An Australian fisherman who found a deadly snake in his small boat around 7 miles off the coast of a large lake had to ride to safety with the reptile in the vessel.
On Thursday, Bob Thatcher was out on Lake Wellington near the coast of the southeastern state of Victoria, when he spotted a tiger snake, according to a Facebook post by Gippsland Snake Catchers. The snake was 3.5-foot-long, meaning it was slightly smaller than the average 3.9 ft adult length. Such snakes are known to be aggressive and have highly toxic venom that can in some instances kill within 30 minutes.
The 80-year-old retired banker had hoped to catch some bream when he set off in his 6ft by 4ft boat, he told The Guardian.
He told radio station 3AW: “It was only about 30 cm from my foot when I noticed it [the snake] and… that put the heart rate up quite considerably.”
The fisherman said he stood still in the boat to see what the snake would do. After a few minutes it went behind some tackle where it slithered around, he said.
This gave Thatcher time to think, and he decided to head back to the boat ramp. First, he had to get the anchor up by sneaking past the snake while keeping a watchful eye on it.
“As I was going across I made a couple of phone calls and got no answers for a while until my son rang me back, wondering what was going on. And I told him my predicament and I asked him to see if he could find a snake catcher,” said Thatcher.
The lake was calm at the time, meaning Thatcher was able to make it back to the boat ramp in around 30 minutes.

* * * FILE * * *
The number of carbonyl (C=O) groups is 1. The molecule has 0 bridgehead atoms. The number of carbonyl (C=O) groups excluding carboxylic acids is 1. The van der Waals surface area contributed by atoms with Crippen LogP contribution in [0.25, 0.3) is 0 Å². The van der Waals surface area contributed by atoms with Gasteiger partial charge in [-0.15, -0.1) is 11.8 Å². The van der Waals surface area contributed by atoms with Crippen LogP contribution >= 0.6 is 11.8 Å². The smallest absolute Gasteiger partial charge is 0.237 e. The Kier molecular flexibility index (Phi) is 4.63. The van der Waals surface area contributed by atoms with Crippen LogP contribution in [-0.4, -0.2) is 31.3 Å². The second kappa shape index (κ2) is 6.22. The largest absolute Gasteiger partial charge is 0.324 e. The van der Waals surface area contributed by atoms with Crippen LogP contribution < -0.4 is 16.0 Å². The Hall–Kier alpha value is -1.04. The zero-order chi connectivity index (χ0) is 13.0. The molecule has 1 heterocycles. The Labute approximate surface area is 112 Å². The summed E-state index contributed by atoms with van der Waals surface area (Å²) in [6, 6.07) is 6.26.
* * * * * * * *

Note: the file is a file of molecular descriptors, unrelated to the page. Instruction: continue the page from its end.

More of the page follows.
At the shore, Thatcher was met by the snake catcher. “Then we had a little bit of a problem as we were moving the tackle away so he [the snake catcher] could get a decent grip of the snake. It went down a hole in the floor of the boat into the bilge so we couldn’t get at it,” he said.
Every time the catcher tried to grab the snake when it poked its head out of the hole it shot back down.
It was decided that getting the boat out of the water was the best option. Once Thatcher started to drive the boat up the ramp it tilted to an angle the snake “didn’t like,” he said. The snake came out onto the floor of the boat, and the catcher was able to grab it.
“That was a big relief to see him all caught and not have any more problems,” said Thatcher.
The fisherman said he was lucky that he had not encountered the snake a few days before when he hit a log and broke a propeller blade off the boat. As the water was rough, it took around two and a half hours to get back to the boat ramp that time.
“I wouldn’t have liked to have had a snake slithering around for two and a half hours,” he said.
Baden Peter of Gippsland Snake Catchers who helped Thatcher told The Guardian: “We think it might have been swimming and it thought Bob’s boat was dry land – that’s the idea I’m leaning towards.”